Flexibility is key for 2022, Gazette panelists say


This article was originally published by By Robyn Ireland on The Gazette on Nov, 2021.

Maintaining productivity through a pandemic and a derecho and a major movement for social justice — as well as operational success, not to mention continued hiring and retention — over the past 20 months have had a direct, permanent impact on how organizations function.

That was the overall view of participants in The Gazette’s fourth-quarter Business Breakfast panel on Tuesday, “Working Through Workplace Tangles 2022.”

Watch the replay

And when the pandemic began, no one thought many businesses would need continue to function in a hybrid model as long as they have.

“We’ve found checking on employees and meeting them where they’re at works well,” noted Samantha Rogers, Skywalk Group human resources business director.

Writing notes that recognize achievements or offer encouragement, then mailing them to employees who are working at home, also saw benefits, she said.

Terri Davis, senior vice president at Shuttleworth and Ingersoll, pointed out flexibility has been key in the current environment. Most organizations, in fact, now see a hybrid model as more long term than suspected back in March 2020, she said.

Davis emphasized continued flexibility. Employees working remotely or hybrid, she cautioned, might be permanent — “not a temporary fix,“ she said.

With 60 percent of machining manufacturer ESP International’s workforce on-site, Becky Streff, vice president, organizational excellence, found culture building was important, especially as a ESP has worker based around the world.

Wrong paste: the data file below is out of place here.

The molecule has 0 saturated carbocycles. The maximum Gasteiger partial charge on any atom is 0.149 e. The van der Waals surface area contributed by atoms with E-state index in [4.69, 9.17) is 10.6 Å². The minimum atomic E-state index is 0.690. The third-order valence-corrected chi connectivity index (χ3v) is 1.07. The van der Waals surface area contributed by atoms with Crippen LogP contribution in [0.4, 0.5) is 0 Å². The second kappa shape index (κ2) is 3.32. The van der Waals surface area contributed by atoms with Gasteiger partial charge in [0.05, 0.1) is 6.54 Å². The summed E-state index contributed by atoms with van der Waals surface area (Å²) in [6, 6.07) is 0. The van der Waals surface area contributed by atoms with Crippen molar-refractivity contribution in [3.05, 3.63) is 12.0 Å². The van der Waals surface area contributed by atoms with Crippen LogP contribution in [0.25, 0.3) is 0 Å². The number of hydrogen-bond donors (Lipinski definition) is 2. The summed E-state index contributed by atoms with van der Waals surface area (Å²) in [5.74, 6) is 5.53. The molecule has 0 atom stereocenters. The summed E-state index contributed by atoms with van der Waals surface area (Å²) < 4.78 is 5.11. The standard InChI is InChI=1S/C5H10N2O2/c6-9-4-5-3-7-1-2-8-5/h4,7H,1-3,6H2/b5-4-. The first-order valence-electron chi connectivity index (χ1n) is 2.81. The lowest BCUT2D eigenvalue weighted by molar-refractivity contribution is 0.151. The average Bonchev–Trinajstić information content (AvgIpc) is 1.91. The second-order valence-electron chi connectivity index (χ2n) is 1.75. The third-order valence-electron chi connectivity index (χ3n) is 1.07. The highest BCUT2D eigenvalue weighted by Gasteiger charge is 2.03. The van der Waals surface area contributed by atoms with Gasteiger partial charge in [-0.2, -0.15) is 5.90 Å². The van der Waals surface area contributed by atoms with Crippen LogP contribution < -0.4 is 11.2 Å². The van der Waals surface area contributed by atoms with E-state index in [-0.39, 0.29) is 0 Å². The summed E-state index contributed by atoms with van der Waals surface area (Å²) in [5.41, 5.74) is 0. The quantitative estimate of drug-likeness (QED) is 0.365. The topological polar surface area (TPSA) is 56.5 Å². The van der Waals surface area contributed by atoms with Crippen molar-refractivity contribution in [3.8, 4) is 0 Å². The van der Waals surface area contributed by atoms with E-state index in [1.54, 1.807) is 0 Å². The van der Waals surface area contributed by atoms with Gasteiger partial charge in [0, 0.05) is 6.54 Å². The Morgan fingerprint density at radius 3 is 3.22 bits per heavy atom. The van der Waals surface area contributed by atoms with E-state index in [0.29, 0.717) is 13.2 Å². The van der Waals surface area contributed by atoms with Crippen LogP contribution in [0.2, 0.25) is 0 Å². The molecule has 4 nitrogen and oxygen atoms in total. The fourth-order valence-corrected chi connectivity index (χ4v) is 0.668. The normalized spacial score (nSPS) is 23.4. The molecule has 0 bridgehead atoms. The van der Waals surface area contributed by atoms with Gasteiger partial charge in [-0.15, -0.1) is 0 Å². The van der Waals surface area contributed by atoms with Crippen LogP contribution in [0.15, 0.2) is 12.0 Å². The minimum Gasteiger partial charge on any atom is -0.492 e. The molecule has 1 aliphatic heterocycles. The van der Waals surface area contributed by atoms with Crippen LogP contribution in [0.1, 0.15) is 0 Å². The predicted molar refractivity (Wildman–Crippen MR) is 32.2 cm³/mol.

With hiring remaining a challenge, Rogers emphasized the need to actively develop the talent already employed and to actively retain them.

“Hire for those soft skills, those attributes that add value, and then train them — companies need to invest in employee development or they go somewhere else,” she said.

Brandon Blankenship, an SEC Midwest board member and ProCircular cybersecurity consultant, said it “drives him nuts” when employers in the information technology industry advertise for certain experiences that someone just entering the workforce couldn’t possibly have.

“It’s so unfair and discouraging for the employees looking,” he added.

Talinda Pettigrew, University of Iowa’s senior director of human resources within the division of Student Life, noted the ongoing importance of diversity in hiring choices — even as organizations in the state face a limited number of job candidates.

“It’s so important because diversity brings in people who think differently than we do and forces us to think more creatively,” Pettigrew said.

“With new ideas and different ways of looking at things, it creates a more dynamic (working) environment. Diversity jump starts our brain so that we’re not always working on autopilot, and that’s important … .

“Now more than ever, we need to be searching further and casting our net wider than we used to, to make sure we bring in more people to our organizations,” she said.

Streff emphasized being sure to “invest in building a really great a team of front-line managers.“

The reason? Employees’ relationships with those managers is “the single greatest influence on their work life in terms of productivity, engagement and tenure.”

Blankenship reminded viewers the “perimeter of an organization is no longer the brick-and-mortar, the firewall, the building. The perimeter are people because (now) people are scattered and they have to log into things. … The perimeter is just every person who can access your company resources.”

He emphasized the need for employers to implement dual-factor authentication, among other security precautions, as more employees work from home or in a hybrid model.

The panel discussion was recorded and will be available to watch at thegazette.com/businessbreakfast.

Sponsor for this year’s Business Breakfast series is financial and technology solutions company BerganKDV. Community partners are NewBoCo and Corridors Careers.